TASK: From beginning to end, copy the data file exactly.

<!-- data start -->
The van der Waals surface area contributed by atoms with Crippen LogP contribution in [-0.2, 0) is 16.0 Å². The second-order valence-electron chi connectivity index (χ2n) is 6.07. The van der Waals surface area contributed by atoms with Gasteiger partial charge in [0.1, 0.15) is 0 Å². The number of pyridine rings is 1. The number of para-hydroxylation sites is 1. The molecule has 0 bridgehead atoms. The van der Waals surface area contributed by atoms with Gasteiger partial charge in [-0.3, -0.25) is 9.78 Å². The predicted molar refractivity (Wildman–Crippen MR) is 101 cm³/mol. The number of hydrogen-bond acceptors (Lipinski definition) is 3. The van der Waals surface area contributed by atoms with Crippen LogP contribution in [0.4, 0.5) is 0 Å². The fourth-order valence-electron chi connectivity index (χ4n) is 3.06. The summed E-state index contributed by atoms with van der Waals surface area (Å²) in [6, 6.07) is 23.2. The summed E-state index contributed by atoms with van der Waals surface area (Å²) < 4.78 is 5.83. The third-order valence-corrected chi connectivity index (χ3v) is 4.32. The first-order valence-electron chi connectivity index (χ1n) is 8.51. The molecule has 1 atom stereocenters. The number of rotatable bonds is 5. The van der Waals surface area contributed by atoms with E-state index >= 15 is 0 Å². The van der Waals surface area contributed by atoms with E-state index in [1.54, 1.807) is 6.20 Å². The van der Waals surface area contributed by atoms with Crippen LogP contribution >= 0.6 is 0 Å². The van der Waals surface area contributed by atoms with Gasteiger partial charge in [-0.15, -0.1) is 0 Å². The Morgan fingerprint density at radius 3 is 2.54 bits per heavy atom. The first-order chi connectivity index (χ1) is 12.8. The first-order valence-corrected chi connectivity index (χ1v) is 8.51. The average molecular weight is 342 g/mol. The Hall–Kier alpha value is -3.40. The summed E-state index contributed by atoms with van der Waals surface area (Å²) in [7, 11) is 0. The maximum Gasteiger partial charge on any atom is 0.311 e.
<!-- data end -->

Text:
The van der Waals surface area contributed by atoms with Crippen LogP contribution in [-0.2, 0) is 16.0 Å². The second-order valence-electron chi connectivity index (χ2n) is 6.07. The van der Waals surface area contributed by atoms with Gasteiger partial charge in [0.1, 0.15) is 0 Å². The number of pyridine rings is 1. The number of para-hydroxylation sites is 1. The molecule has 0 bridgehead atoms. The van der Waals surface area contributed by atoms with Gasteiger partial charge in [-0.3, -0.25) is 9.78 Å². The predicted molar refractivity (Wildman–Crippen MR) is 101 cm³/mol. The number of hydrogen-bond acceptors (Lipinski definition) is 3. The van der Waals surface area contributed by atoms with Crippen LogP contribution in [0.4, 0.5) is 0 Å². The fourth-order valence-electron chi connectivity index (χ4n) is 3.06. The summed E-state index contributed by atoms with van der Waals surface area (Å²) in [6, 6.07) is 23.2. The summed E-state index contributed by atoms with van der Waals surface area (Å²) < 4.78 is 5.83. The third-order valence-corrected chi connectivity index (χ3v) is 4.32. The first-order valence-electron chi connectivity index (χ1n) is 8.51. The molecule has 1 atom stereocenters. The number of rotatable bonds is 5. The van der Waals surface area contributed by atoms with E-state index >= 15 is 0 Å². The van der Waals surface area contributed by atoms with E-state index in [1.54, 1.807) is 6.20 Å². The van der Waals surface area contributed by atoms with Crippen LogP contribution >= 0.6 is 0 Å². The van der Waals surface area contributed by atoms with Gasteiger partial charge in [-0.15, -0.1) is 0 Å². The Morgan fingerprint density at radius 3 is 2.54 bits per heavy atom. The first-order chi connectivity index (χ1) is 12.8. The first-order valence-corrected chi connectivity index (χ1v) is 8.51. The average molecular weight is 342 g/mol. The Hall–Kier alpha value is -3.40. The summed E-state index contributed by atoms with van der Waals surface area (Å²) in [7, 11) is 0. The maximum Gasteiger partial charge on any atom is 0.311 e.